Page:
Misusing prescription drugs
As Bo Burnham says in Inside (streaming now on Netflix) , the internet gives us “A little bit of everything, all of the time” and prescription drugs are no exception. While the convenience of having your medicine available at the click of a button is awesome, it can quickly become something problematic. The misuse of prescription drugs is on the rise, and we want to talk about it.
Before we get to misusing prescription drugs, what are pharmaceuticals?
Pharmaceuticals are prescription or OTC manufactured drugs. People mostly use pharms for their intended purpose. Long-term use of prescription drugs can be beneficial for helping to treat pain. But if the wrong person gets their hands on it, it can lead to prescription drug addiction. That’s why it’s key to have an honest conversation with your GP about the exact medicines you need.
Prescription drug abuse usually includes drugs like sleeping tablets, impotence treatments and treatments for mental disorders. But people are very resourceful at finding different uses for drugs on the market.
More and more kids are misusing the Attention Deficit Hyperactivity Disorder drug Ritalin (methylphenidate). It’s actually called ‘kiddie coke’ because if you abuse it, the effects are similar to cocaine or amphetamine. Some kids who get Ritalin on prescription even peddle it for 50p to £1 per tablet.
With any drug that keeps you ‘up’ there is always a down, and feeling the need to avoid the crash is why people use it.
In the 60s, people nicknamed Valium ‘mother’s little helper’. This is because it was widely prescribed to housewives who commonly misused it. Valium is part of the drug group benzodiazepine. People use ‘Benzos’ to come down from drugs such as ecstasy or speed (amphetamine).
Tranquillisers (inclusing Valium) have a depressant effect. They can induce calmness, relaxation and soothe emotional pain. But, they are also ‘numbing’. This means that they are dangerous when taken with alcohol. In fact, the combined depressant effects can easily cause fatal overdose.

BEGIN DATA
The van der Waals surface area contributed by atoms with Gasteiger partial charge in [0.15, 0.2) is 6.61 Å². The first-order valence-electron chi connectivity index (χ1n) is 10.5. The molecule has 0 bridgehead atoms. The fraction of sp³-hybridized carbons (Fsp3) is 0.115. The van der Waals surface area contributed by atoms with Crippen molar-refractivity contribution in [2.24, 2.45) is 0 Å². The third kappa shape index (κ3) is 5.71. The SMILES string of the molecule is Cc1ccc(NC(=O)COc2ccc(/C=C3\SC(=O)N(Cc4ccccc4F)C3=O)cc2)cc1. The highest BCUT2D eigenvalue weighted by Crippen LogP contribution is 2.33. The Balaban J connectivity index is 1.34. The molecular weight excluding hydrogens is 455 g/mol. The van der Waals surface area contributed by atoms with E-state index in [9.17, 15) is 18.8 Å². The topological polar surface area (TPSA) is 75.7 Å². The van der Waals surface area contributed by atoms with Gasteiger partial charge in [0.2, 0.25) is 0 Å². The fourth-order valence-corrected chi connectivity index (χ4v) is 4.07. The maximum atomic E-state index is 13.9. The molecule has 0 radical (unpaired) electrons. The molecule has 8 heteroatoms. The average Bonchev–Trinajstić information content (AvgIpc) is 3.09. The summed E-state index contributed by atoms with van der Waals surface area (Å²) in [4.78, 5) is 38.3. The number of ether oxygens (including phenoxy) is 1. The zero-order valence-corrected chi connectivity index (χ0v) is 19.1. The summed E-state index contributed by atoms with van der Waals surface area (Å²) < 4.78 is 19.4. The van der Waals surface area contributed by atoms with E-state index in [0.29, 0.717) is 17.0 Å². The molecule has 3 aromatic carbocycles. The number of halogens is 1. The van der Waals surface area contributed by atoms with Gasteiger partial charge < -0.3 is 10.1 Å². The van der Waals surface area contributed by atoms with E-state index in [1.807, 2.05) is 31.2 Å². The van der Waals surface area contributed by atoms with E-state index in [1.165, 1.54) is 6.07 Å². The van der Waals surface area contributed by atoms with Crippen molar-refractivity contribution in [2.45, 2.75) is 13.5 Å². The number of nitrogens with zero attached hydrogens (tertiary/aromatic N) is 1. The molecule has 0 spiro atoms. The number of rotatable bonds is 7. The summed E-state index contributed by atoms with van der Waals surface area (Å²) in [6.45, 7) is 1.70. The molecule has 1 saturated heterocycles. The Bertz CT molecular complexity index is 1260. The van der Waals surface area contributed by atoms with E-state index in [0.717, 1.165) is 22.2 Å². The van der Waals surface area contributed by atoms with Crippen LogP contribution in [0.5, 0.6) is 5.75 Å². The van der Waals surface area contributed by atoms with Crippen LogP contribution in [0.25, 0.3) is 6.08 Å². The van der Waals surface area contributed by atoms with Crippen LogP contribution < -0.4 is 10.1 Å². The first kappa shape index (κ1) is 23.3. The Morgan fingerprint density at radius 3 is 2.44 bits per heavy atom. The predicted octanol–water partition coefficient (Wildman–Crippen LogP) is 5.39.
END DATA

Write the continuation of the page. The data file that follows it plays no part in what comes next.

Benzodiazepines can also cause a lowering of inhibitions, especially when mixed with booze. Although some people just want to get wasted, it can lead to really bad behaviour. This includes committing violence or having unsafe sex.
Barbiturates are Benzos’ dangerous cousins– it’s easy to take a lethal overdose. They are hypnosedatives (sleeping tablets with a hypnotic effect). Drugscope describes them as ‘one of the most dangerous drugs misused in Britain’. They are prescribed less nowadays; mainly because the fatal dose is so close to the normal dose.
Misusing prescription drugs: Painkillers & other ‘pharms’
Mild Painkillers: There are many types of prescription painkillers or analgesics on the market. Heroin addicts commonly use painkillers such as DF118s. They can help to wean you off the drug and ease withdrawal signs and symptoms.
Opioids: They are reportedly “50 times stronger than heroin and 80 times more powerful than morphine”. Patients suffering from chronic pain administer them through patches. Illegal users, on the other hand, have been opening the patches and sucking the drug out to get more intense effects.
Strong painkillers: These include fentanyl and are very addictive. People who use them medically have to withdraw very slowly when treatment stops. Side-effects can be unpredictable and dangerous. Unfortunately, this method doesn’t always work and can lead to prescription drug addiction.
Steroids: Athletes commonly abuse steroids to build muscle. The side-effects include excessive aggression due to hormone imbalance. They are also linked with cardiovascular disease as well as reduced fertility. You can click here to find out more about them.
Is misusing prescription drugs illegal?
It’s difficult to say how many kids are misusing prescription drugs. Most young people don’t go to drug treatment, and if they do – it’s not recorded in the same way.
If you are using pharms, it’s worth understanding the law. Medicines and drugs are controlled under either the Medicines Act 1968 or the Misuse of Drugs Act 1971, or both. Some pharms, like Viagra and Ketamine, are restricted under 1971 . Others like anabolic steroids are covered by both the Acts. Regardless of the law, prescription drug abuse is drug abuse. So, be careful about what you’re putting in your body.
To get more information about the legal status of pharmaceutical drugs, access a drugs information service such as Release.
By Andrea Wren
Updated on 20-Aug-2021
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